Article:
The National Democratic Congress flagbearer, John Evans Atta Mills, has, once again served notice that his party would fight against the implementation of the Representation of the People's Amendment Act, for the 2008 general elections.
He wants the law, ROPAA, to be shelved for at least 2008, when he makes his fourth attempt at becoming the nation"s President.
His reaction comes after NPP aspiring flagbearer and Foreign Minister, Nana Addo Dankwa Akufo-Addo, in addressing an international stakeholders' forum on external voting noted that with the passage of ROPAA in 2005, additional burdens had been imposed on the Electoral Commission, particularly financial ones.
"It is the expectation that the Commission will negotiate these additional financial requirements with the relevant public authorities so that adequate resources will be found to enable the Commission carry out its constitutional and statutory obligations,” Nana Akufo-Addo said.
The NDC leader questions the rationale behind the view expressed by his potential rival in the 2008 presidential race. “This action by the Minister confirms our suspicions when we objected to the passage of this law,” Prof Mills says.
Though the Cabinet Minister and lawyer acknowledged that the “ultimate responsibility for the implementation of the system of external voting lies with the Electoral Commission,” as the Constitution “confers unequivocally exclusive authority on the Commission to conduct and supervise all public elections and referenda,” his comments have been squarely criticised by the main opposition party.
The simplistic opposition refrain has been that in this period of water and electricity rationing, the issue of ROPAA is an expensive luxury.
When the Foreign Minister was contacted, his response was that he was simply stating the situation on the ground and that the rest was up to the Electoral Commission.
However, Prof Mills has said that ROPAA "causes more problems than it solves" making it a "bad law."
The NDC leader says he is not against allowing Ghanaians living abroad to vote.
His issue is that Ghana is not yet ready to implement the law passed by Parliament which seeks to implement the constitutional provision that every Ghanaian above the age of 18 and of sound mind shall have the franchise.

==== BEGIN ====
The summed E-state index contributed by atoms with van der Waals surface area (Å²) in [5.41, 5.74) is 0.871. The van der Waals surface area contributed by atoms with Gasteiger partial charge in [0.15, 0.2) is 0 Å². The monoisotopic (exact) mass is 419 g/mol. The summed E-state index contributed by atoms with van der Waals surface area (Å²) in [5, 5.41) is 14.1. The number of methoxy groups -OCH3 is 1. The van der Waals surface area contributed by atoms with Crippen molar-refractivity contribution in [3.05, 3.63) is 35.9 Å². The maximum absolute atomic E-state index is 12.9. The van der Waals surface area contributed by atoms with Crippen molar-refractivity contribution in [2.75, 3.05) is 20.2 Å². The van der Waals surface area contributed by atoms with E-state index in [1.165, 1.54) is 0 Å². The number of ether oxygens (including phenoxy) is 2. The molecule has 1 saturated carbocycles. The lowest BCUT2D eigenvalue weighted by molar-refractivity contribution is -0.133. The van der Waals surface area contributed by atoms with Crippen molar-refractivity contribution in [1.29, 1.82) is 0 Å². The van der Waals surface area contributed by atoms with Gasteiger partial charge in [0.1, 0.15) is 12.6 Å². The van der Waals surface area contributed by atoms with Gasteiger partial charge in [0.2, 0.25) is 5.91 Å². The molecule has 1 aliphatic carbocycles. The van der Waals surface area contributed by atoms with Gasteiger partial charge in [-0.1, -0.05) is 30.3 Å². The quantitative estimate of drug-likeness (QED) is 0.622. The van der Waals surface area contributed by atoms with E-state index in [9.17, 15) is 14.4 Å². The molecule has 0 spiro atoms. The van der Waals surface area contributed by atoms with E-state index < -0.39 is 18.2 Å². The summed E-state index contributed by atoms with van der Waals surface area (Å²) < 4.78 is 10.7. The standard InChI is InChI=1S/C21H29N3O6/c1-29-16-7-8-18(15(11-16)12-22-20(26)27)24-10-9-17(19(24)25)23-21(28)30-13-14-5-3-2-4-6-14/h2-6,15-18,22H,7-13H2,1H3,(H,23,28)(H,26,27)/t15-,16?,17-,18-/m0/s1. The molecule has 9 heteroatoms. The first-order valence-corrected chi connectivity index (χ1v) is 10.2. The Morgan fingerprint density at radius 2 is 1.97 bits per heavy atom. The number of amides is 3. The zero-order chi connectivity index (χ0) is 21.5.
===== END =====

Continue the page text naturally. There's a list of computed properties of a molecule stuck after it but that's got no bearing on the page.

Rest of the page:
The electoral process, according to Prof Mills is already "bedevilled with problems." Seeing the implementation option as too hasty, his view is that "a child learns how to crawl before walking."
Prof Mills also questions the practicability of registering Ghanaians living abroad, asking: "how are we going to do it without knowing their population?"
The former law lecturer cites the difficulties in other West African countries where a similar law exists. He points out that, unlike Ghana, some of those countries have the advantage of a national ID programme already in place - making it easier to verify the identity and population of their expatriates.
Citing recent controversies in elections in Nigeria, where opposition political parties are calling for annulment of the polls, the NDC flagbearer warns that Ghana cannot afford to risk similar electoral problems with a foolhardy decision to implement ROPAA.
Prof Mills' view is that Ghana should stick with the pre-ROPAA system for now, adding "let's take our time; we want something which is going to yield positive results."
Prof Mills maintains that his primary concern is for a free and fair electoral process, which the people will willingly embrace during the 2008 elections
It would be recalled that the NDC led a demonstration against the passage of ROPAAwhen the bill was being considered by Parliament. Some critics of the law claimed it would give a clear advantage to the NPP. When it became apparent the objection was not going to yield any result on the floor of Parliament, the NDC took to the streets to demonstrate against the law.
However, the ruling NPP majority in the House together with its Nkrumaist parliamentary allies passed the bill whilst the main opposition NDC MPs boycotted parliamentary proceedings.